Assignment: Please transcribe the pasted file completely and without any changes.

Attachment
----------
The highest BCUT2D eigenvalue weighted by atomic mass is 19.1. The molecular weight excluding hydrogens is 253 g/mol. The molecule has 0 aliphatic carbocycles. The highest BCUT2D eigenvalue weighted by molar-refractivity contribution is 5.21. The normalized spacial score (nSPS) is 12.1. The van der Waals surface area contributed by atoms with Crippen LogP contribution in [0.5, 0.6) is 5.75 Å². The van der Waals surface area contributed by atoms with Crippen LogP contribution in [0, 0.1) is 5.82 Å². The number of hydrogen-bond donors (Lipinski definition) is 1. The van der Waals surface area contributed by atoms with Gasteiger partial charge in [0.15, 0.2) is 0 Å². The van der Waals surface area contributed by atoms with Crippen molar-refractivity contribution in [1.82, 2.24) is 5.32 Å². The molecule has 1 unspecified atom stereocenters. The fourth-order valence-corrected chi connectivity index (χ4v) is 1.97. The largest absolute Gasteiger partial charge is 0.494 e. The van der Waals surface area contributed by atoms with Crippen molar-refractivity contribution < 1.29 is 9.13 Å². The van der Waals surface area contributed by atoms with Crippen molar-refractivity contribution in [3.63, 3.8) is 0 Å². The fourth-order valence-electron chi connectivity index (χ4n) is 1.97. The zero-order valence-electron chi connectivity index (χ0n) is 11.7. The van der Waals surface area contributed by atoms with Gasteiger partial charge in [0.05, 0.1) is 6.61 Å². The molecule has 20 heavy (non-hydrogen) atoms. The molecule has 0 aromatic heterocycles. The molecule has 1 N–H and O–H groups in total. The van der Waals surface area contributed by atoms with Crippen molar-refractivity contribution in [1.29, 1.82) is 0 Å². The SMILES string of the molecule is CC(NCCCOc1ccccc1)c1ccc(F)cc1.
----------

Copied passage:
The highest BCUT2D eigenvalue weighted by atomic mass is 19.1. The molecular weight excluding hydrogens is 253 g/mol. The molecule has 0 aliphatic carbocycles. The highest BCUT2D eigenvalue weighted by molar-refractivity contribution is 5.21. The normalized spacial score (nSPS) is 12.1. The van der Waals surface area contributed by atoms with Crippen LogP contribution in [0.5, 0.6) is 5.75 Å². The van der Waals surface area contributed by atoms with Crippen LogP contribution in [0, 0.1) is 5.82 Å². The number of hydrogen-bond donors (Lipinski definition) is 1. The van der Waals surface area contributed by atoms with Gasteiger partial charge in [0.15, 0.2) is 0 Å². The van der Waals surface area contributed by atoms with Crippen molar-refractivity contribution in [1.82, 2.24) is 5.32 Å². The molecule has 1 unspecified atom stereocenters. The fourth-order valence-corrected chi connectivity index (χ4v) is 1.97. The largest absolute Gasteiger partial charge is 0.494 e. The van der Waals surface area contributed by atoms with Crippen molar-refractivity contribution < 1.29 is 9.13 Å². The van der Waals surface area contributed by atoms with Crippen molar-refractivity contribution in [3.63, 3.8) is 0 Å². The fourth-order valence-electron chi connectivity index (χ4n) is 1.97. The zero-order valence-electron chi connectivity index (χ0n) is 11.7. The van der Waals surface area contributed by atoms with Gasteiger partial charge in [0.05, 0.1) is 6.61 Å². The molecule has 20 heavy (non-hydrogen) atoms. The molecule has 0 aromatic heterocycles. The molecule has 1 N–H and O–H groups in total. The van der Waals surface area contributed by atoms with Crippen molar-refractivity contribution in [1.29, 1.82) is 0 Å². The SMILES string of the molecule is CC(NCCCOc1ccccc1)c1ccc(F)cc1.